Carrie: Do you think it’s Tampere’s R&D that makes it stand out from other cities?
Ari: Yes, that, and the fact we have a long history in high-tech solutions. Tampere is known for industry-leading mobile work machines, machine building, and ICT product building. Tampere is an excellent example of a city known for high-tech fields in many industries that focus on sustainable and high-tech solutions.
Carrie: What has been the most significant “wow factor” while working in the Automotive Cluster?
Ari: For me, it is when I meet smaller companies at networking events and hear about their projects with OEMs. These projects are enormous, and the R&D and NDA are so strict they can’t discuss it, but what they can tell is so interesting, exciting, and broad. So I always get excited about the companies.
Also, there is a significant need for developing partners in the automotive industry, so companies are actively looking for new partners to match with OEMs and Tier1 technology suppliers. The importance of this is to speed up the time to market. That speed of idea to market is always awe-inspiring for me, but it is also exhilarating for the customers.
Carrie: Are the companies in the automotive cluster fitting primarily into the traditional categories of the automotive industry, or is there a lot of diversity in the cluster?
Ari: More and more companies in the automotive industry realize they could be. We are seeing this in material technology. Also, we have seen more companies contacting us and registering to be part of the cluster. So while we have established companies, we also have out-of-box thinking companies.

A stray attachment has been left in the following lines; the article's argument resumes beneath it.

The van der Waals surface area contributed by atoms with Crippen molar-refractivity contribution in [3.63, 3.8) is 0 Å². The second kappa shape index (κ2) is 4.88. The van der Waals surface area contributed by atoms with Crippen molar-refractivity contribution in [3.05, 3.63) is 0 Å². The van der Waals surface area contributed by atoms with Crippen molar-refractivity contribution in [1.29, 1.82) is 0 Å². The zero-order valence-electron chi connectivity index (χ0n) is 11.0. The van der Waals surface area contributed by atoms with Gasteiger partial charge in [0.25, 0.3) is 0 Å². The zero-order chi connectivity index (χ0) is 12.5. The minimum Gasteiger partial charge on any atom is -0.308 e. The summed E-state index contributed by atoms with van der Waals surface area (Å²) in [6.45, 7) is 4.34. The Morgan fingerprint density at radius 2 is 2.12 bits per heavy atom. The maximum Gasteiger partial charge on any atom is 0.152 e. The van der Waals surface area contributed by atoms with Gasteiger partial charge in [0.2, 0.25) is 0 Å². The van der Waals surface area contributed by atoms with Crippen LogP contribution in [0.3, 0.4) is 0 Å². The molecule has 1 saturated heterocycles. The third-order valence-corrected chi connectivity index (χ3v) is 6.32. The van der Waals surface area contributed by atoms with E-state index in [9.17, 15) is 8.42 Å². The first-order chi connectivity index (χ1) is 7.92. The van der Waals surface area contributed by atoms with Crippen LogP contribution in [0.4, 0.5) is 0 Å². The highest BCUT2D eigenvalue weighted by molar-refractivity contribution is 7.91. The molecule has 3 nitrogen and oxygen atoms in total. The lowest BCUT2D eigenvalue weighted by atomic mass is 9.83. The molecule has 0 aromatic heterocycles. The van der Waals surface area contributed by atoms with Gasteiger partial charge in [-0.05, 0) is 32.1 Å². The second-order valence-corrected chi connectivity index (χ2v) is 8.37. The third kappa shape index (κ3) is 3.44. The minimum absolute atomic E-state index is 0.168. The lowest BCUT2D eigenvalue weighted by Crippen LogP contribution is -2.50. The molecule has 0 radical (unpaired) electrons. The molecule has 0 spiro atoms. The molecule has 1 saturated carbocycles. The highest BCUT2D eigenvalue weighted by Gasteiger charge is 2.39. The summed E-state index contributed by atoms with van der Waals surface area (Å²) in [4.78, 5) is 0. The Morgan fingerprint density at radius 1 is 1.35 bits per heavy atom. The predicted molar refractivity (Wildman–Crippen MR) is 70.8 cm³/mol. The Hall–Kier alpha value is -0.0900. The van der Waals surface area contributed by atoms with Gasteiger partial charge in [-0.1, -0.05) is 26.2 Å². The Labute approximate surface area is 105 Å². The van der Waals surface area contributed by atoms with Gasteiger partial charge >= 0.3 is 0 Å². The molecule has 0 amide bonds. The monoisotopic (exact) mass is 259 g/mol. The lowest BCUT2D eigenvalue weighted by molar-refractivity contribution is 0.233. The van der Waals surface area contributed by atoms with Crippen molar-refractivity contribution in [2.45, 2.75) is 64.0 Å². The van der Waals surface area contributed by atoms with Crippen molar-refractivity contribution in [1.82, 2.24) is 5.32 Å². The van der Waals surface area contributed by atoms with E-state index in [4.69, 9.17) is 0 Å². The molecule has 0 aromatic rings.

Carrie: What are the biggest challenges facing the automotive industry, and what kinds of solutions do you see being developed to solve them?
Ari: There are pretty big challenges due to the current situation in the world – for example, poor availability and very long delivery times of specific automotive components. As the whole industry is in the middle of significant disruption, the ability to develop new innovations and technical solutions is of utmost importance.
The challenge here is the relatively poor availability of talents. One solution is to find new strategic RDI partners to keep up with the competition. Tampere Automotive Cluster has assisted automotive companies with scouting programs, pitching events, etc.
Carrie: This is a question I always ask as it is of great personal interest to me. The general public reads a lot about autonomous driving, from the benefits to the dangers of what it could mean for society. What will it take for the public to accept autonomous driving?
Ari: It’s going to be a step-by-step process. We now have autonomous deliveries in Finland, and we will see more advanced solutions for driver assistance and limited autonomous driving first, for example, in safer driving and self-parking. But to see fully autonomous driving, I think we are still quite far away from that. So we are heading in that direction, but I think it will be introduced slowly to the consumer.
For further information about Kaira Clan contact Carrie Schoeller
To hear more about the Tampere Automotive Cluster contact Ari Lylynoja